Kollywood battles a faceless villain

Producers’ council chief says the industry has to go digital after allegations that not enough is being done.

Updated - December 11, 2016 11:48 am IST

Published - December 11, 2016 08:18 am IST - CHENNAI

Hitech-hitch: There are calls to tap into the potential that legal online streaming of movies offers with the advent of several websites.

Hitech-hitch: There are calls to tap into the potential that legal online streaming of movies offers with the advent of several websites.


On Thursday night, earlier this week, reports surfaced on social media about the arrest of three persons who had been involved in running a popular website that illegally hosted pirated versions of Tamil, Telugu and Malayalam films online.

This was followed by a flood of memes and even YouTube videos, depicting disappointed reactions of the users of the website. A bullish tweet put out from a Twitter handle apparently associated with the website asked people not to worry because “No admins had been arrested.”

Many websites like these have started to thrive, with some even announcing beforehand as to when a pirated version of a movie will be up online. While the country earlier this year had made ‘viewing, downloading, exhibition and duplication of pirated content’ punishable for up to three years in jail and attracting a fine of Rs. 3 lakh, there seems to be no way to deter piracy with movies being streamed across a number of websites.

In 2010, Sarathkumar starrer ‘Jaggu Bhai’ was leaked online and DVDs had been sold in the market much before its release, and earlier this year, ‘Maapla Singam,’ a movie starring actor Vemal, was reported to have leaked online. Recalling an incident in 2014 in which he caught two local cable channels illegally telecasting two new Tamil releases, actor and producer Vishal said he had noticed that the cable channels generated revenue by carrying advertisements from local retail shops. “When I questioned them about this, they said that they would pay the producer Rs. 5,000 as compensation for the illegal telecast. How is this fair in any way?”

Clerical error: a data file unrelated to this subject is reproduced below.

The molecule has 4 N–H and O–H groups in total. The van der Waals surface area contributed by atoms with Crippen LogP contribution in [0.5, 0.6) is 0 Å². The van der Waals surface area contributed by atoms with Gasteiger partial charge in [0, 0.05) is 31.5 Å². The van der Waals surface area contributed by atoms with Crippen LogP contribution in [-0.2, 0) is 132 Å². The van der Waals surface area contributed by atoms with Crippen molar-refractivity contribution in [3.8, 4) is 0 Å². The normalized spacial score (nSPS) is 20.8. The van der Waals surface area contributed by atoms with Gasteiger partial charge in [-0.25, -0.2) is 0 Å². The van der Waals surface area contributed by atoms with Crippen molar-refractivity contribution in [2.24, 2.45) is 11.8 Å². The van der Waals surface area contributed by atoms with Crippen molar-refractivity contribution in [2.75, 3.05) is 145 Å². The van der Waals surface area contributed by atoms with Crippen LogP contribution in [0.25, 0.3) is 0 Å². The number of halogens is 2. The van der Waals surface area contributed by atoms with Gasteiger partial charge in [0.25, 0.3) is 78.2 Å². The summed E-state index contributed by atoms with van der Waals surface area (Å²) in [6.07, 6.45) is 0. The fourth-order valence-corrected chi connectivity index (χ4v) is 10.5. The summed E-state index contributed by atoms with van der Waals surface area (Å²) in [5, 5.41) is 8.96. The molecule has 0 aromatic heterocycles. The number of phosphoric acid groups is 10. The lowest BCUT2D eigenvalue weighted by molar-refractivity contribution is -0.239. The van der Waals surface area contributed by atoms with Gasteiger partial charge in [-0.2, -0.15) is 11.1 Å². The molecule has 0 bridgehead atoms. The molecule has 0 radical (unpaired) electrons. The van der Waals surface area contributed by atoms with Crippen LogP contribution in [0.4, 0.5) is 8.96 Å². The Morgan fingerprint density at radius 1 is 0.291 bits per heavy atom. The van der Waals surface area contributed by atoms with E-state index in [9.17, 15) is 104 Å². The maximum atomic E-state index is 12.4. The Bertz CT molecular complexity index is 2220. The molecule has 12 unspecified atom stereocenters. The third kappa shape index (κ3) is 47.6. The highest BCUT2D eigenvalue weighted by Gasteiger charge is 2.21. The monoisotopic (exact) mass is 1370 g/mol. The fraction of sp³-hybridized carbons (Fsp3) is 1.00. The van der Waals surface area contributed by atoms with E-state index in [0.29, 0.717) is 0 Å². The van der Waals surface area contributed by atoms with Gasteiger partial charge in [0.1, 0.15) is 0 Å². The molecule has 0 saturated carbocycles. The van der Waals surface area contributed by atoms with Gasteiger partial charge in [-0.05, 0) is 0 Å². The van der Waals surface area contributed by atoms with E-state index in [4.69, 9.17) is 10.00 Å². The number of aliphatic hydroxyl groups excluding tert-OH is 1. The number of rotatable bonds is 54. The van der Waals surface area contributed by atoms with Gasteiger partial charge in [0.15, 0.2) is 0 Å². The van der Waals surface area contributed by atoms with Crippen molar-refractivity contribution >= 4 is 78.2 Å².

Despite measures taken by the makers of the Rajinikanth-starrer ‘Kabali’ against piracy, scenes from the movie, recorded from a premiere show outside the country, and, later the entire film, were put out on social media sites a day before the movie released here. The admin of the site that released the film promised that it would, despite all the monitoring, and indeed managed to, cock a snook at the establishment.

Recording in theatres

“People who record movies at theatres book seats in bulk so that that no one can notice them. Since they need to get prints out online within a day of the movie’s release and they know that theatres will be crowded, many of them have begun to record Tamil movies in theatres outside the State where there is sparse crowd,” explained Vishal, who is also the general secretary of the South Indian Artists Association (Nadigar Sangam).

Digital Cinema provider Qube currently has a forensic watermark which is invisible and attached to prints of movies they distribute. “If we get directed towards the print of a moviewhich has been recorded in a theatre and being shared online, we can look at the watermark and identify which theatre the movie has been recorded from,” said Senthil Kumar, co-founder of Real Image Technologies.

Earlier this year, the Surya starrer ‘24’ was found to have been illegally recorded at a screen in PVR Cinemas at Orion Mall in Bengaluru on the first day of its release, which Qube was able to identify through the invisible watermark on the movie print.

The producers council

Despite the availability of means to zero in on the theatre where video recording has been allowed, there is an overwhelming feeling in the industry that the Tamil Film Producers’ Council has not been doing enough to curb it. Its president Kalaipuli S. Thanu has recently faced severe criticism from Vishal on this count.